How will I feed the family today? Tuesday I had put aside my Singer treadle; an acquaintance had asked us to hold it and was adamant they wanted to buy it. Then, about an hour before they were to come over, they cancelled. Now this kind of thing, to them maybe it’s no big deal, but for me: food for us for the next four days, vanished. I am not angry, though – of course not. I know that caring for my family is my responsibility, not someone else’s.

Yesterday I saw my doctor for a few issues, including some “sports” injuries, and an unrelated nerve pain in my arm. He gave me medicine for the latter and said it would help with insomnia. I thought about telling him I was experiencing stress but I kept quiet on that point since we had other things to talk about. I have a follow-up with him in two months and if I’m still having troubles, I can tell him then.

There are times in my life I find it almost impossible not to be intensely preoccupied with the struggles I have. Yes, they are real but, come on – they aren’t that big a deal, when I pull back and look at my life from the perspective of the massive, infinite Universe. I am only on this planet in this body for a minute or so! Why my preoccupation? Selfishness, really.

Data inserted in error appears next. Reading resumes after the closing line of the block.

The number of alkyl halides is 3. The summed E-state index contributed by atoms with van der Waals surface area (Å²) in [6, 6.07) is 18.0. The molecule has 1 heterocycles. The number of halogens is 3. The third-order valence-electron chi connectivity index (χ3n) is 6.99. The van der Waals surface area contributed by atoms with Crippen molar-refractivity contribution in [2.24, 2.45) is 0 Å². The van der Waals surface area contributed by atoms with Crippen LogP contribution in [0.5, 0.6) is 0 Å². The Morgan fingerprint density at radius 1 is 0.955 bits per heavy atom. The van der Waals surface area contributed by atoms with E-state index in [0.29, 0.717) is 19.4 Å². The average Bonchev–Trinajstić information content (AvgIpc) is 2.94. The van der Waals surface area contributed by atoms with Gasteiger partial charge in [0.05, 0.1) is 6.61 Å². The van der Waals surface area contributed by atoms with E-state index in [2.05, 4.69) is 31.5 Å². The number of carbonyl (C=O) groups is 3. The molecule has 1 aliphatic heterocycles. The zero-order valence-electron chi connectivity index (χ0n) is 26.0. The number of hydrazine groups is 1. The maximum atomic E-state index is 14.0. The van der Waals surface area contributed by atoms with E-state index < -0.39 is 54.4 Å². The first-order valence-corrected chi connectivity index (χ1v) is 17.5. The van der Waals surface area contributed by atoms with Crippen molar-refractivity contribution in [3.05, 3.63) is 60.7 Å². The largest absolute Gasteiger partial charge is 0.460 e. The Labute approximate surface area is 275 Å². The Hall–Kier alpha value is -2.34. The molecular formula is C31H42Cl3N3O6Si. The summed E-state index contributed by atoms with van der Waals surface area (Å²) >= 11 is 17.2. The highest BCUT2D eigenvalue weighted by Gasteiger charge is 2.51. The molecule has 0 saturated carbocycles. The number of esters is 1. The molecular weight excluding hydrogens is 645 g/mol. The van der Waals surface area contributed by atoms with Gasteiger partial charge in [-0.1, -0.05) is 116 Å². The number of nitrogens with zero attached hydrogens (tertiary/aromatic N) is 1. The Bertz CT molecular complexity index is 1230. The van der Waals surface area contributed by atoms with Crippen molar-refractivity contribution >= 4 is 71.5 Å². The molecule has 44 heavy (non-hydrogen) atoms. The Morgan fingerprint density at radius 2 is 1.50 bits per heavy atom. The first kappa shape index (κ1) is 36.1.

I do what I can to find some balance. I try to eat right, to drink my five quarts daily of water, to get some exercise, to rest up, to meditate. It is at the point that even if I rest, I don’t feel very rested. I am drained and tired. But I try to rest and eat anyway, as well as I can, and I turn my thoughts to one thing that seems to ease my mind and nurture my spirit: helping others without regard for return.